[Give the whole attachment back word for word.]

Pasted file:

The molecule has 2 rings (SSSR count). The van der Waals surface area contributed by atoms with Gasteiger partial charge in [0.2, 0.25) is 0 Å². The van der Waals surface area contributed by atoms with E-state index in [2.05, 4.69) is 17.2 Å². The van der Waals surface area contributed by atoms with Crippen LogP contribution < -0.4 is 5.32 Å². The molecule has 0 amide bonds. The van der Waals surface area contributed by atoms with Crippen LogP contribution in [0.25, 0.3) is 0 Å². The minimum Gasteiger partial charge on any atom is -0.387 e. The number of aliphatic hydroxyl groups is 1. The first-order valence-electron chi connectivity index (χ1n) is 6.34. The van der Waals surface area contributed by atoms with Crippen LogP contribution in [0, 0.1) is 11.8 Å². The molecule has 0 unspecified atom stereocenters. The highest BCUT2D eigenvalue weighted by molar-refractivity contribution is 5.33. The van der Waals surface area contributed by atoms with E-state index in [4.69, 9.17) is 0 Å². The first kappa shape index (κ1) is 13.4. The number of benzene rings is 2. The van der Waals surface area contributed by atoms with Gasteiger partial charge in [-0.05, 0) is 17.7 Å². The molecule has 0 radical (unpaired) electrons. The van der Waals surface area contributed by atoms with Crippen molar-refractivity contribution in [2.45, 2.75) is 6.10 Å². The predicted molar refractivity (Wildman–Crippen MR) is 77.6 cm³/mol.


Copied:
The molecule has 2 rings (SSSR count). The van der Waals surface area contributed by atoms with Gasteiger partial charge in [0.2, 0.25) is 0 Å². The van der Waals surface area contributed by atoms with E-state index in [2.05, 4.69) is 17.2 Å². The van der Waals surface area contributed by atoms with Crippen LogP contribution < -0.4 is 5.32 Å². The molecule has 0 amide bonds. The van der Waals surface area contributed by atoms with Crippen LogP contribution in [0.25, 0.3) is 0 Å². The minimum Gasteiger partial charge on any atom is -0.387 e. The number of aliphatic hydroxyl groups is 1. The first-order valence-electron chi connectivity index (χ1n) is 6.34. The van der Waals surface area contributed by atoms with Crippen LogP contribution in [0, 0.1) is 11.8 Å². The molecule has 0 unspecified atom stereocenters. The highest BCUT2D eigenvalue weighted by molar-refractivity contribution is 5.33. The van der Waals surface area contributed by atoms with E-state index in [4.69, 9.17) is 0 Å². The first kappa shape index (κ1) is 13.4. The number of benzene rings is 2. The van der Waals surface area contributed by atoms with Gasteiger partial charge in [-0.05, 0) is 17.7 Å². The molecule has 0 radical (unpaired) electrons. The van der Waals surface area contributed by atoms with Crippen molar-refractivity contribution in [2.45, 2.75) is 6.10 Å². The predicted molar refractivity (Wildman–Crippen MR) is 77.6 cm³/mol.